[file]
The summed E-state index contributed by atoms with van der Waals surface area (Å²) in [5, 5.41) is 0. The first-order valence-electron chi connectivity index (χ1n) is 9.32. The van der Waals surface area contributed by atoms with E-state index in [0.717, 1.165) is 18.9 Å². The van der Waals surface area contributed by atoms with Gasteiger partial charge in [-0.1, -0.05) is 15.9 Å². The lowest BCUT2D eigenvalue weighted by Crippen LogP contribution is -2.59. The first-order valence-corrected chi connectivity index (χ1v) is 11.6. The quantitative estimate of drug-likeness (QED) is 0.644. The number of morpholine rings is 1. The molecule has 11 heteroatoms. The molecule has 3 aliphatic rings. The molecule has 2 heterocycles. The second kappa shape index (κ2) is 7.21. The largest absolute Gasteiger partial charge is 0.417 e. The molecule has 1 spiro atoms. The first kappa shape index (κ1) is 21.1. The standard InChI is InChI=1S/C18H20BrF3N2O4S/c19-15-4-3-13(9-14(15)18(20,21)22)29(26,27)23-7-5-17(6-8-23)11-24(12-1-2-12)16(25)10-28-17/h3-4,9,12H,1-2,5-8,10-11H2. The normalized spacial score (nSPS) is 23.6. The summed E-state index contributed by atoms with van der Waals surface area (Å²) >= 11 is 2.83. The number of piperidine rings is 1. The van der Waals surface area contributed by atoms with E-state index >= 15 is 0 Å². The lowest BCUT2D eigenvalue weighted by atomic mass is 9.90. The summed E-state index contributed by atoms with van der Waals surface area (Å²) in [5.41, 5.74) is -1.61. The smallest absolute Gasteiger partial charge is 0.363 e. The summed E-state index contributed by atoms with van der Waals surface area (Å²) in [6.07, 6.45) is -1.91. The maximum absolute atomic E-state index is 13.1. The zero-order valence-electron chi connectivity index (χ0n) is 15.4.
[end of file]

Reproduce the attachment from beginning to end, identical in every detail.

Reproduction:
The summed E-state index contributed by atoms with van der Waals surface area (Å²) in [5, 5.41) is 0. The first-order valence-electron chi connectivity index (χ1n) is 9.32. The van der Waals surface area contributed by atoms with E-state index in [0.717, 1.165) is 18.9 Å². The van der Waals surface area contributed by atoms with Gasteiger partial charge in [-0.1, -0.05) is 15.9 Å². The lowest BCUT2D eigenvalue weighted by Crippen LogP contribution is -2.59. The first-order valence-corrected chi connectivity index (χ1v) is 11.6. The quantitative estimate of drug-likeness (QED) is 0.644. The number of morpholine rings is 1. The molecule has 11 heteroatoms. The molecule has 3 aliphatic rings. The molecule has 2 heterocycles. The second kappa shape index (κ2) is 7.21. The largest absolute Gasteiger partial charge is 0.417 e. The molecule has 1 spiro atoms. The first kappa shape index (κ1) is 21.1. The standard InChI is InChI=1S/C18H20BrF3N2O4S/c19-15-4-3-13(9-14(15)18(20,21)22)29(26,27)23-7-5-17(6-8-23)11-24(12-1-2-12)16(25)10-28-17/h3-4,9,12H,1-2,5-8,10-11H2. The normalized spacial score (nSPS) is 23.6. The summed E-state index contributed by atoms with van der Waals surface area (Å²) >= 11 is 2.83. The number of piperidine rings is 1. The van der Waals surface area contributed by atoms with E-state index >= 15 is 0 Å². The lowest BCUT2D eigenvalue weighted by atomic mass is 9.90. The summed E-state index contributed by atoms with van der Waals surface area (Å²) in [5.41, 5.74) is -1.61. The smallest absolute Gasteiger partial charge is 0.363 e. The summed E-state index contributed by atoms with van der Waals surface area (Å²) in [6.07, 6.45) is -1.91. The maximum absolute atomic E-state index is 13.1. The zero-order valence-electron chi connectivity index (χ0n) is 15.4.